As well as featuring a selection of completed features from throughout the Annecy festival there are regular highlights on works in progress. These moments in the programme give the audience a chance to take a peep behind the scenes of a making of a film and give the features a little momentum, long before their theatrical release. Last year Ma Vie de Courgette director Claude Barras gave Annecy a flavour of what was to come and this year the film delivered on it’s promise and scooped two of the top prizes at the festival.
One of the highlights in this years Work in Progress showcase has to have been the closer look at Mike Mort’s Chuck Steel: Night of the Trampires, the feature outing for the titular star of Raging Balls of Steel Justice. The films synopsis is as follows:
It’s no longer 1985 – it’s 1986, and Chuck Steel has work to do if he is to prevent the worst plague ever to hit los angeles – a scourge of deadly Trampires, mutant hybrids of vampires and bums.
We’re big fans of the work of Mike Mort on Skwigly, and even bigger fans of the prospect of a British animated feature making its way to the big screen, so we settled down to the talk, chaired by Dmitri Granovsky with producers Joseph D’Morais and Rupert Lywood sharing the films secrets.
The presentation started with a trailer, a more updated version of the one above. I must say that I was apprehensive, Raging Balls of Steel Justice was such an adrenaline fuelled romp, the thought of stretching, and maintaining that energy over the period of a whole film seemed unrealistic. Rest assured that the elements that make Chuck what he is have not been stretched – they’ve been grown and developed. The trailer itself was an exciting flurry of fights, explosions, gags and much more. Expect to see Chuck, not just as the 2-Dimensional meat-headed action hero we know him for, but as a more complex character with real character moments and arcs. Alongside other returning characters you’ll be familiar with from the short such as the stressed out Police Captain Jack Schitt and the dim witted Maloney, we are introduced to Abraham Van Rental – eccentric British Trampire hunter and an as of yet unnamed, mysterious police therapist and potential love interest for Chuck, who is still reeling over the death of his wife at the hands of ninjas. Classic 80’s stuff. As you might expect the star of the show has been in development since he was a doodle in Mike Mort’s schoolbook so there has been plenty of time to ready his character for a big screen outing and this certainly showed in the presentation.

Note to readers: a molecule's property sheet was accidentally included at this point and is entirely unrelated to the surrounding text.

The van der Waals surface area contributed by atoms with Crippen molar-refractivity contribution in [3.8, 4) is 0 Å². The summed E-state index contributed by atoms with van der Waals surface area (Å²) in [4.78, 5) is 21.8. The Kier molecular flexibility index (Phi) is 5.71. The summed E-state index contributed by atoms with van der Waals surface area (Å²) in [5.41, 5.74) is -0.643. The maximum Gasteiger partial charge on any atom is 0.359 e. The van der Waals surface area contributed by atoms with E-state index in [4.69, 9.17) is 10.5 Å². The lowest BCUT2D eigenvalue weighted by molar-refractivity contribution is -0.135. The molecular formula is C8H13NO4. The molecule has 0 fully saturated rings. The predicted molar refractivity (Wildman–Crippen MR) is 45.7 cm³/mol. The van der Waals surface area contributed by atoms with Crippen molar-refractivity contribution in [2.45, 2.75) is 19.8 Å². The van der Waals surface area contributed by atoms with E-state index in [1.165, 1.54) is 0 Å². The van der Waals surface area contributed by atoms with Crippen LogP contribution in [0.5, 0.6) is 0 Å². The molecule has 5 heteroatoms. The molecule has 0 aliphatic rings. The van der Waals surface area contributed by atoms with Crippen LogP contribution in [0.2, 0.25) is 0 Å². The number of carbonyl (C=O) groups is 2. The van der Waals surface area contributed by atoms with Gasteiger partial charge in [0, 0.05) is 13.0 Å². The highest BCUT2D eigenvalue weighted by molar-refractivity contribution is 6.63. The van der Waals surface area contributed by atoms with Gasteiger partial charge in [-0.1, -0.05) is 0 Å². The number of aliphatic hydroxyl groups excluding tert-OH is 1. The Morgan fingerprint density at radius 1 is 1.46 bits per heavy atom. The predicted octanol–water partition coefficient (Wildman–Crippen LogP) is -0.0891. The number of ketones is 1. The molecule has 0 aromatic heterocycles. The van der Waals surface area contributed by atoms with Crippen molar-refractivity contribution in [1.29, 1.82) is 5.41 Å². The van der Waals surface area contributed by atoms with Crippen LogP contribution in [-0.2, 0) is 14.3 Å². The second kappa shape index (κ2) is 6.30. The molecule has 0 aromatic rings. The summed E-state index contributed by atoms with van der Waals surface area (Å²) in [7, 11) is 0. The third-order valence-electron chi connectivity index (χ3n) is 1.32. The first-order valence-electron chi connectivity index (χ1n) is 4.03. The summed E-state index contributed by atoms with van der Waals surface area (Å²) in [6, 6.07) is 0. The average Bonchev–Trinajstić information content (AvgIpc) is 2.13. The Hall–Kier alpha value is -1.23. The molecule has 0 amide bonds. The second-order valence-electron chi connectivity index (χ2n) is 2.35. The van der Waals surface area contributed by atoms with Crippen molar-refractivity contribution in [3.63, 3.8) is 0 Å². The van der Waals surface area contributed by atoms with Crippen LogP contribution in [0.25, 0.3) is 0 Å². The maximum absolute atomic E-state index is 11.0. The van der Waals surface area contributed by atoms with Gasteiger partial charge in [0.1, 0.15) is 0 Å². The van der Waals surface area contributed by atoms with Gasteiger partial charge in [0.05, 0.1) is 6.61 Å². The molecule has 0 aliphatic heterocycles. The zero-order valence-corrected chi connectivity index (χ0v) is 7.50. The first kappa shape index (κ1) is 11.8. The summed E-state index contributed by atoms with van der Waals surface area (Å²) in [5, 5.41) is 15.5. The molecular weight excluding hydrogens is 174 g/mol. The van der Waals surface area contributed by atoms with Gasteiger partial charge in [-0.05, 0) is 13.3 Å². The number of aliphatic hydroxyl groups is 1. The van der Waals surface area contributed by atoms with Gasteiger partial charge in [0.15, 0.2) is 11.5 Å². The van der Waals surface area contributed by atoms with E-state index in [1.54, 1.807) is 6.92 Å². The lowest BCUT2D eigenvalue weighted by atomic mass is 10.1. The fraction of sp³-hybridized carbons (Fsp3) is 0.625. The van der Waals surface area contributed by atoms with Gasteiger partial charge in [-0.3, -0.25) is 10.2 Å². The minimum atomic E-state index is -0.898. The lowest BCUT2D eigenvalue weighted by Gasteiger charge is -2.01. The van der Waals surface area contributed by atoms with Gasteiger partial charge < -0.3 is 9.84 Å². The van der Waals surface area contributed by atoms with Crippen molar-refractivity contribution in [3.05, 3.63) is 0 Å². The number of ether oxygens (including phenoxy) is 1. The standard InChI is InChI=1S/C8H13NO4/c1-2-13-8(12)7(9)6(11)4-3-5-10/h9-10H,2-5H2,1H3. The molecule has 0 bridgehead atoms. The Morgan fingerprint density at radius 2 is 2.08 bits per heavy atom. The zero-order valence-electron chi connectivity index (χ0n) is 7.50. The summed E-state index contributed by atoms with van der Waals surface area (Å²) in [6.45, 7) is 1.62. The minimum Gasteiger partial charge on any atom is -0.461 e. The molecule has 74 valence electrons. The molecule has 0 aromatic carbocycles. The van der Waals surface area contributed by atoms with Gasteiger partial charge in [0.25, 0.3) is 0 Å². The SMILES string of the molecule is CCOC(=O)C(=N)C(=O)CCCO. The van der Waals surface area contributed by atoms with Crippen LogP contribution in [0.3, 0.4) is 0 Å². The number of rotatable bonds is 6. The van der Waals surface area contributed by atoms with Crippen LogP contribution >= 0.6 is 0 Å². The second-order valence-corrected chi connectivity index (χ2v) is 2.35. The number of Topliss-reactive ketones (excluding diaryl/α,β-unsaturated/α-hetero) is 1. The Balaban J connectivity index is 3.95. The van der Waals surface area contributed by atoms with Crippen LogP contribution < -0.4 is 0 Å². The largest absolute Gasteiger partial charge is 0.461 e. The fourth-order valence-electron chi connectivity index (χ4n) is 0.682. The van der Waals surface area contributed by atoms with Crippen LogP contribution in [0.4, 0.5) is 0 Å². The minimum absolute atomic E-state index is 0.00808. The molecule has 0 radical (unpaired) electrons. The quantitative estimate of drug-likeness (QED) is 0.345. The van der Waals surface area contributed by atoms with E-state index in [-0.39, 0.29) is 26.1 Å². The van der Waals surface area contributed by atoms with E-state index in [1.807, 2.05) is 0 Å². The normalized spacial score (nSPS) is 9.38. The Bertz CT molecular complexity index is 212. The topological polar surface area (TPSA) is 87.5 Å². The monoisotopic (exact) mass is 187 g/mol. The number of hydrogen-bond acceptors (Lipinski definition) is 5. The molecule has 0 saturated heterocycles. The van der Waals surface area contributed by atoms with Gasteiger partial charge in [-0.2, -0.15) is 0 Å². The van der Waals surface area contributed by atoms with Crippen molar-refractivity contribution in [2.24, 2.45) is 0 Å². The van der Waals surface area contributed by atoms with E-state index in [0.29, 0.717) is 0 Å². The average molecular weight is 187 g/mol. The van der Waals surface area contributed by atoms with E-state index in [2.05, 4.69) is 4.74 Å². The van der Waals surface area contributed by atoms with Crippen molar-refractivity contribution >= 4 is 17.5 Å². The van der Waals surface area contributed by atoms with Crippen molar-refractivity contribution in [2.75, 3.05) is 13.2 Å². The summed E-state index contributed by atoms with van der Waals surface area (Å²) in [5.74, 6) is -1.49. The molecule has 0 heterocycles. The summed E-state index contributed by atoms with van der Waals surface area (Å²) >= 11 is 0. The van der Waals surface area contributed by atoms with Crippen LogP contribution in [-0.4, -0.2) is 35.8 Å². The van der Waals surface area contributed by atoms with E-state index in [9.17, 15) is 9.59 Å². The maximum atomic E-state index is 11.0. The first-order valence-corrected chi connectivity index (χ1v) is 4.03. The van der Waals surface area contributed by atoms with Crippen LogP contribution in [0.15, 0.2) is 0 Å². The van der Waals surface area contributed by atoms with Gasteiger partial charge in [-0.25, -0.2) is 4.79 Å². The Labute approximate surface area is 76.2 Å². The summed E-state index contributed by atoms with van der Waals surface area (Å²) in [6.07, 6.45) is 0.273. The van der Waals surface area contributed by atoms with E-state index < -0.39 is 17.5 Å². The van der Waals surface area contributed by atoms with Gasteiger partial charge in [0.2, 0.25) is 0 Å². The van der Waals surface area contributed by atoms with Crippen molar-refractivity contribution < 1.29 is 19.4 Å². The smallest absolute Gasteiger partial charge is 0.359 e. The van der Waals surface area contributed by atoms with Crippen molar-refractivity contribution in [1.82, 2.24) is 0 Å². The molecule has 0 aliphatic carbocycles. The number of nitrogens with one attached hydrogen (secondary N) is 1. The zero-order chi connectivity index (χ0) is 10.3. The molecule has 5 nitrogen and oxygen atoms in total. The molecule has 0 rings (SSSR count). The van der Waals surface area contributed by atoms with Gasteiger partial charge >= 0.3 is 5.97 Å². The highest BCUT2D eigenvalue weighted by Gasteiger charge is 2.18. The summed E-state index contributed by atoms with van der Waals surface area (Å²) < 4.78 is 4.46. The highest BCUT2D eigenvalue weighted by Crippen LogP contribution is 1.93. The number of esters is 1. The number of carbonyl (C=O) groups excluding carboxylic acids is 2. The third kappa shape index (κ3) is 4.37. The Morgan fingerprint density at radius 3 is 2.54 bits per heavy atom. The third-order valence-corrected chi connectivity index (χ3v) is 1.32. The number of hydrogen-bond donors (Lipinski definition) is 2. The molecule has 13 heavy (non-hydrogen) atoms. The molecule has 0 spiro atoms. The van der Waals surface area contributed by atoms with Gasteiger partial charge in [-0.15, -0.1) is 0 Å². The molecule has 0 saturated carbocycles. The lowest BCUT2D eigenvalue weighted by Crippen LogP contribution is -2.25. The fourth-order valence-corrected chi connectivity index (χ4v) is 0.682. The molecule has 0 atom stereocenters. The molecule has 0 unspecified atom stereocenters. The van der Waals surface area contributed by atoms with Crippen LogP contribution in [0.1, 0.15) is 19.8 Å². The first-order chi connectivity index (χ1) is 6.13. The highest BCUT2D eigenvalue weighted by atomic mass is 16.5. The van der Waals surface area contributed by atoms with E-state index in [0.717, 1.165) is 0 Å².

The whole film is being made for a mere £15 million, a slither of the budget of other animated feature films which according to the producers is adding to the creativity as opposed to hindering it. “When you have money, you can forget how to be creative” said D’Morais “Instead of throwing money at problems, they find solutions” going on to discuss how crew members look to eBay and junk shops to make and mend their way through the shoot where necessary.
We also saw a clip, presumably from earlier on in the film where Chuck and a his newly assigned rookie cop partner are in his muscle car in hot pursuit of another car full of machine gun toting criminals. The chase is as hilarious as it is action packed with Chuck pulling out all the stops to halt the villains in their tracks. As Steel leaps around his car performing a violent and purposefully far fetched ballet of stunt driving and gun fire, he keeps popping back to the car to remind his rookie partner that he likes to work alone, terrifying the young cop and setting up Chuck Steel’s macho ego nicely. After the testosterone fuelled car chase and fight sequence (with an explosion thrown in for good measure) it’s back to Captain Jack Schitt’s office for a de briefing that’s filled with some fantastic sight and verbal gags. The clips we saw were a mix of completed footage and animatics, but they still managed to delight the audience.
We also saw extended versions of the scenes where Abraham Van Rental is being interrogated, adding a nice “Bumpires” gag to the back and forth. Director Mike Mort has voiced all of the male characters in the film, which may change before the film is released, though there is little wrong with Mikes efforts. It would be nice to see the likes of Arnold Schwarzenegger, Sly Stallone, Chuck Norris, Jean Claude Van Damme and the rest of the Expendables to do some voices in the movie, even if it is just Trampire cameos, as they’d fit right in.
In order to achieve the quality of the shots the animators are equipped with a Motion Control (MoCo) filming rig that has been set up to make the film look like the action film it is offering dynamic camera moves to take in the enormous and well detailed sets. The animation itself is still very smooth. In an age where films like The Pirates or The Boxtrolls use rapid prototype replacements the animators on Chuck Steel are doing things the old fashioned way, sculpting each frame and lip syncing by hand. This delivers some deliciously smooth looking animation and it’s no wonder that the animators are only creating 3 seconds worth of footage per day.
After Trampires is complete there are plans to make two more features adding to a Chuck Steel trilogy of films, and although these are only pipe dreams at the moment that have yet to be green lit and funded I was concerned that the studio itself may have to pack away when Trampires wraps as the film is currently the only thing Animortal is working on at the moment. I asked the panel if the studio would continue to work after the film had wrapped and they confirmed that it would, which is brilliant news for animators based in South Wales.
We expect big things from Chuck Steel: Night of the Trampires when it is released in 2017.